The idea here is to re-relocate all heavy rail trains through here. As such, commuters will be able to catch the Sḵwx̱wú7mesh Express to Horseshoe Bay/Squamish, the SEMYOME Express direct to White Rock or a number of long-distance trains, including the proposed HSR to Seattle and Portland. As well, from here, commuters will be able to catch a SkyTrain and two rapid tram lines.
The hope is for Translink to acquire the parkade just West of Waterfront Station to host a tram depot that connects within the station. Ideally, the six tram lines whose termini is Waterfront will be able to enter via Granville directly into the station where the platforms are reachable from the A&W side of Waterfront. With this acquisition, there is the potential to expand retail space within.
King George Station would ideally host the newly routed HSR to/from Washington state. À priori, it would be located under King George Blvd with the Slahoot Route running just above it. It would be one of two stations in Metro Vancouver, the second being Pacific Central Station.
The Cedar Line would see SFU students’ needs met by having direct SkyTrain access to both campuses. It would ideally be above ground by Kensington such that the grade need not be too steep. Underground tunnelling would offer additional retail or classroom space for SFU as well.
This route would connect UBC with Granville Island and downtown. Having a frequent light rail run along 4th Ave will be a boost to businesses there. The primary issue is the grade just West of the Jericho Military Base. The thinking is that the line could separate from the road and travel underground and a much more gradual grade, « connecting » (might be a level below due to grade issues) to the Millennium Line.
I made a concerted effort to connect downtown more succinctly. At the moment, the transit downtown is lacking (to an extent; it exists at least). As such, I thought to include a number of light rail lines for a number of reasons. First, you can separate light rail from traffic at different times by having a semi-protected lane. Second, tourists are more likely to take trams over buses due to the visual reception of the lines in the ground and the smoother ride. Finally, it would increase downtown mobility, especially along the Burrard, Davie and W Georgia/Pender corridors.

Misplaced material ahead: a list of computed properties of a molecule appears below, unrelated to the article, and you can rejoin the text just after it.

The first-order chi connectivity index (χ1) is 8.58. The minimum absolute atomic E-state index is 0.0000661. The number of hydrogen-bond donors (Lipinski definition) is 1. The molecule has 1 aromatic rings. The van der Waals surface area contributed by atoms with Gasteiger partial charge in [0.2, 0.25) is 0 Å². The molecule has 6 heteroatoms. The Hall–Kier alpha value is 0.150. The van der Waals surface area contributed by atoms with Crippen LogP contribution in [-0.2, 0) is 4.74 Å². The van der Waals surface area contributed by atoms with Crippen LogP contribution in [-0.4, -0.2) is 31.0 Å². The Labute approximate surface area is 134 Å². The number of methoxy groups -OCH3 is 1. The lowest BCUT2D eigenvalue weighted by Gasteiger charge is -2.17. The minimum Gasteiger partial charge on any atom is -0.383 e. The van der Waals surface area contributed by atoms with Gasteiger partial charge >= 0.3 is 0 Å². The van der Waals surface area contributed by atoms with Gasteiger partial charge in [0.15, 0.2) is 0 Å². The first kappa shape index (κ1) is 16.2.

In planning this, I opted for the most amount of connections to other forms of transit and to services alike. As such, there is rapid transit servicing: both ferry terminals, UBC, SFU, BCIT, Douglas College, Langara College, Capilano University, Kwantlen Polytechnic University, Trinity Western University, University of the Fraser Valley–Abbotsford, all three of our airports, Vancouver Aquarium, Greater Vancouver Zoo, PNE and Swangard Stadium. If you consider Squamish as a part of this network, Quest University could be considered here as well.
First Nations Reserves
I added in small font the names in their languages for the reserves around the Lower Mainland. I only included those whose names I could find, which resulted in all Squamish reserves in the region and two of the three Musqueam reserves. Others, like Katzie, Qayqayt and Kwikwitlem, were hard to find the names of the reserves in the languages. I did this to educate folks on the fact that these reserves exist and hopefully will shed some light on the racist history of reserve-creation; I did not include all the place names mainly because there are frankly too many, and there are Indigenous protocols that I would not be following.
* – Sorta. There are a tonne of First Nations in the Lower Mainland, but many have consolidated into Stó:lō which is also broken down into two sub-groupings. The First Nations names I used here are Stó:lō and those not under the Stó:lō umbrella.